The other watch was the first to handle the Delaware River. Luckily the radar worked great - we needed every bit of info concerning the location of the channel, the shoals it marked and the enormous ships that were going in and out. This photo to the right shows how well the radar worked - you can see a big ship out the starboard side window. Looking at the radar, you can see a target at 90 degrees. That is the same ship, right where it really was.
I have to admit that the other watch had to deal with most of the traffic overnight. And deal they did. We monitored VHF channels 16 (for emergencies) and 13 (which is the dedicated ship to ship channel).
We also had a device on the top of the mast that makes our signature on radar quite big. That meant that when a huge super tanker was still many miles away they could see us, call us on the radio and then yell at us to stay on our side of the channel. Or maybe I should say vehemently suggest rather than yell. The YP's got yelled at.
By the time our watch was on at midnight, most of the big ships had come or gone and we had a dark, wind on the nose but luckily low traffic few hours until we handed everything over to the other watch at 4am. Overall it was all very tricky navigation-wise and bouncy wave-wise and seemed like the current was always against us (literally not figuratively) but American Promise handled it all just fine and we were all very excited to get east of the last river/shoal buoy to take advantage of a southerly wind to take us up the coast.
We raised the main and # 2 jib (which is the second biggest) and sailed a broad reach course all day long. Ahhhhhhhh - right up the New Jersey coast with the thunderstorms staying on shore then clearing completely. We had been keeping our eyes open for trash along the way and were mostly finding bottles and chip bags (the usual). Our unusual find was a beach ball around 10 miles off the Jersey Shore. Richard was driving and we had a great plan to nab it... I had Mark's ankles and he was poised for the grab over the side... when our bow wave pushed the ball just out of reach. Argghh. The ball carried on and in that breeze hopefully stayed intact to land on a beach on the south shore of Long Island.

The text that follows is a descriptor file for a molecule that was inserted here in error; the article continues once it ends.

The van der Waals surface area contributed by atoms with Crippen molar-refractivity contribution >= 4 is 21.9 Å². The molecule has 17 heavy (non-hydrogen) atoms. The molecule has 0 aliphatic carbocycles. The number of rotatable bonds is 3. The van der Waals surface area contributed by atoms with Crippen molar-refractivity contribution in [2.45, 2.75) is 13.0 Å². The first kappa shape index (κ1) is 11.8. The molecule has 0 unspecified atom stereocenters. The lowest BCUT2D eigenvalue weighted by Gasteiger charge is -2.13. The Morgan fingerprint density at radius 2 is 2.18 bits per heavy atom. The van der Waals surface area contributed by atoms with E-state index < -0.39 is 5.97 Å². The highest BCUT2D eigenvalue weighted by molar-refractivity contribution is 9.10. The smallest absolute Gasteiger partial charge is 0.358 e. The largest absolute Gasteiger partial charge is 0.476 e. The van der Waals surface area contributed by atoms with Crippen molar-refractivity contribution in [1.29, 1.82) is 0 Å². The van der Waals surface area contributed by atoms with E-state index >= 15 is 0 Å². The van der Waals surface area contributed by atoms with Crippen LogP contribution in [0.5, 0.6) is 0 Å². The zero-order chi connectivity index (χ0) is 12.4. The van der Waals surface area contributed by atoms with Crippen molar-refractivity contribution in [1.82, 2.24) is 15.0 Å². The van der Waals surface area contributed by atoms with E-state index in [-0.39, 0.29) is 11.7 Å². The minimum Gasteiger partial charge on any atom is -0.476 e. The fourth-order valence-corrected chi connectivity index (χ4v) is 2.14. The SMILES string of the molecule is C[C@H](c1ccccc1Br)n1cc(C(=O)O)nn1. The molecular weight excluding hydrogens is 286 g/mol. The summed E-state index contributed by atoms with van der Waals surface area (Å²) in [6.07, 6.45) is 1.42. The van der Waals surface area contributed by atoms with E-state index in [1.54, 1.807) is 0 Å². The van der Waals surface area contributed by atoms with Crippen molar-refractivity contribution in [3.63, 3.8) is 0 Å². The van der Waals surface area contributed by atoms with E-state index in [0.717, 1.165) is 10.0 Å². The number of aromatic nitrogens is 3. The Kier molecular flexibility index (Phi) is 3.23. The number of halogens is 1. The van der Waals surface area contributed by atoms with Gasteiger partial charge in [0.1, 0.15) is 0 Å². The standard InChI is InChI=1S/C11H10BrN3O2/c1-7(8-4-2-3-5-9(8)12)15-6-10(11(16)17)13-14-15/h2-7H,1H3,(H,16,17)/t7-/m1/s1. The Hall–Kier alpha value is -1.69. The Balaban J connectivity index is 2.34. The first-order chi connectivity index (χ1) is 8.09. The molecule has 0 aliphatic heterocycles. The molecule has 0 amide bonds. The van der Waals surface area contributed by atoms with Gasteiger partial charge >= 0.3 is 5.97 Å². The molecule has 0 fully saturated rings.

If we could have just left it at that - a beautiful downwind sail up the coast, I would be in Maine right now. But, as happens with boats, that was the time we discovered 2 gallons of hydraulic oil in the bilge (suspected major leak), that the water system that had worked at the dock no longer did despite the Reuter's best efforts (we had plenty of drinking water though), that the chart plotter was intermittent (not so dire as we were keeping track of our location and had a back-up GPS), that a thru-hull had lost a set screw (could sink a boat but was caught in time) and that the generator was not charging the batteries (could lose all electronics if something happened to the engine as well).
But again, the sail was a great one. A little lumpy on starboard (actually quite lumpy) but smooth like butter on port. I will admit to skipping dinner (looked great but we had been on starboard for a bit) and I was not the only one. The combo of the motion plus the extremely, everywhere smell of hydraulic oil was not one that generated a huge amount of enthusiasm for a big dinner. At the 8pm watch change we made a plan for approaching New York City (staying on the inside heading for the Sandy Hook channel, so exciting). We woke at midnight just as the breeze died, the main came down and the motor went back on. Unfortunately the swell did not get the memo and stayed up (so glad I skipped dinner).
Next entry will take us into New York Harbor and up the Hudson.